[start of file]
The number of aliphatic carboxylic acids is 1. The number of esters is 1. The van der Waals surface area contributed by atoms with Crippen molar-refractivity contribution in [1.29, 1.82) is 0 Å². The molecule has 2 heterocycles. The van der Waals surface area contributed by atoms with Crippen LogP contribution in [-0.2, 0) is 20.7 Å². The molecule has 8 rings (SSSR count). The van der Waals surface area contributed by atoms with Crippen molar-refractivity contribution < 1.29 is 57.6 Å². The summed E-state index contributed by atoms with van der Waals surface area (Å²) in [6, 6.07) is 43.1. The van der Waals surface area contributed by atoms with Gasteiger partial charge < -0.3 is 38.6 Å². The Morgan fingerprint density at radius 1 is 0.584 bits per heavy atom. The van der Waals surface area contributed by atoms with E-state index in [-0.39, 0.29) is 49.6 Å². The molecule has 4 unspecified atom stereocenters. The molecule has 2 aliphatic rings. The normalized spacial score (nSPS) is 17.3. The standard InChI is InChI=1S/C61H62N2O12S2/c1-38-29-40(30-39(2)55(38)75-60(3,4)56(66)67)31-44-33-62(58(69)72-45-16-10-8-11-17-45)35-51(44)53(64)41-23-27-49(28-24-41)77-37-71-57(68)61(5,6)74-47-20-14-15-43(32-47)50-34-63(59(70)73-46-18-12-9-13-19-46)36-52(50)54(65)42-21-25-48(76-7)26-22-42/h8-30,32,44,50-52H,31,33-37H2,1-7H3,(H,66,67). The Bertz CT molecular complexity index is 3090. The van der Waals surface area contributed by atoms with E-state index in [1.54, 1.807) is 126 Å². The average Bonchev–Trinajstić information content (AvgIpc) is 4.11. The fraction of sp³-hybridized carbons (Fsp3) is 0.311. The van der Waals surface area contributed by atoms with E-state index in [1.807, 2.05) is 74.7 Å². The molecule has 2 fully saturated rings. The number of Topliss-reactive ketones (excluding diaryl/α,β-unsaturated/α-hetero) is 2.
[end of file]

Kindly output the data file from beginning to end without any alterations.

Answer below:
The number of aliphatic carboxylic acids is 1. The number of esters is 1. The van der Waals surface area contributed by atoms with Crippen molar-refractivity contribution in [1.29, 1.82) is 0 Å². The molecule has 2 heterocycles. The van der Waals surface area contributed by atoms with Crippen LogP contribution in [-0.2, 0) is 20.7 Å². The molecule has 8 rings (SSSR count). The van der Waals surface area contributed by atoms with Crippen molar-refractivity contribution < 1.29 is 57.6 Å². The summed E-state index contributed by atoms with van der Waals surface area (Å²) in [6, 6.07) is 43.1. The van der Waals surface area contributed by atoms with Gasteiger partial charge < -0.3 is 38.6 Å². The Morgan fingerprint density at radius 1 is 0.584 bits per heavy atom. The van der Waals surface area contributed by atoms with E-state index in [-0.39, 0.29) is 49.6 Å². The molecule has 4 unspecified atom stereocenters. The molecule has 2 aliphatic rings. The normalized spacial score (nSPS) is 17.3. The standard InChI is InChI=1S/C61H62N2O12S2/c1-38-29-40(30-39(2)55(38)75-60(3,4)56(66)67)31-44-33-62(58(69)72-45-16-10-8-11-17-45)35-51(44)53(64)41-23-27-49(28-24-41)77-37-71-57(68)61(5,6)74-47-20-14-15-43(32-47)50-34-63(59(70)73-46-18-12-9-13-19-46)36-52(50)54(65)42-21-25-48(76-7)26-22-42/h8-30,32,44,50-52H,31,33-37H2,1-7H3,(H,66,67). The Bertz CT molecular complexity index is 3090. The van der Waals surface area contributed by atoms with E-state index in [1.54, 1.807) is 126 Å². The average Bonchev–Trinajstić information content (AvgIpc) is 4.11. The fraction of sp³-hybridized carbons (Fsp3) is 0.311. The van der Waals surface area contributed by atoms with E-state index in [1.807, 2.05) is 74.7 Å². The molecule has 2 fully saturated rings. The number of Topliss-reactive ketones (excluding diaryl/α,β-unsaturated/α-hetero) is 2.